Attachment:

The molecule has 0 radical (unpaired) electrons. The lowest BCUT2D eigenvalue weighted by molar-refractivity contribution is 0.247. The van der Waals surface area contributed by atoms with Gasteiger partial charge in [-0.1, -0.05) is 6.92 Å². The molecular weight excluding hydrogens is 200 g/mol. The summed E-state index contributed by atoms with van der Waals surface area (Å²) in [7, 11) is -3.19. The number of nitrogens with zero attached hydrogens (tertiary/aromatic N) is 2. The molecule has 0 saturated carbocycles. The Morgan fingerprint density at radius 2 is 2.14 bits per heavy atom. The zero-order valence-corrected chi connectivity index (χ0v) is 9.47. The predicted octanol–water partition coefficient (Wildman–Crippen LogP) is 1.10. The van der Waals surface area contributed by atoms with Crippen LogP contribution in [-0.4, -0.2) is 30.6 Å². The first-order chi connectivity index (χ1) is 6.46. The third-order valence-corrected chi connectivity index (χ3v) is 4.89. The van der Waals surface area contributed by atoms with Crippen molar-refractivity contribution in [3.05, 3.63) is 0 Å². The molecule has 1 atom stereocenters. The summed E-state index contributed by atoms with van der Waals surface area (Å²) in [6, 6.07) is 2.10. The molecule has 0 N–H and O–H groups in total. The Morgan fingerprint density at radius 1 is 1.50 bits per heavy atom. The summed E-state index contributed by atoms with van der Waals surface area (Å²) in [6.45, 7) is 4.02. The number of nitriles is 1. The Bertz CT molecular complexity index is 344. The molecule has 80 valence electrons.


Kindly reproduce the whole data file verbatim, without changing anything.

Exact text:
The molecule has 0 radical (unpaired) electrons. The lowest BCUT2D eigenvalue weighted by molar-refractivity contribution is 0.247. The van der Waals surface area contributed by atoms with Gasteiger partial charge in [-0.1, -0.05) is 6.92 Å². The molecular weight excluding hydrogens is 200 g/mol. The summed E-state index contributed by atoms with van der Waals surface area (Å²) in [7, 11) is -3.19. The number of nitrogens with zero attached hydrogens (tertiary/aromatic N) is 2. The molecule has 0 saturated carbocycles. The Morgan fingerprint density at radius 2 is 2.14 bits per heavy atom. The zero-order valence-corrected chi connectivity index (χ0v) is 9.47. The predicted octanol–water partition coefficient (Wildman–Crippen LogP) is 1.10. The van der Waals surface area contributed by atoms with Crippen LogP contribution in [-0.4, -0.2) is 30.6 Å². The first-order chi connectivity index (χ1) is 6.46. The third-order valence-corrected chi connectivity index (χ3v) is 4.89. The van der Waals surface area contributed by atoms with Crippen molar-refractivity contribution in [3.05, 3.63) is 0 Å². The molecule has 1 atom stereocenters. The summed E-state index contributed by atoms with van der Waals surface area (Å²) in [6, 6.07) is 2.10. The molecule has 0 N–H and O–H groups in total. The Morgan fingerprint density at radius 1 is 1.50 bits per heavy atom. The summed E-state index contributed by atoms with van der Waals surface area (Å²) in [6.45, 7) is 4.02. The number of nitriles is 1. The Bertz CT molecular complexity index is 344. The molecule has 80 valence electrons.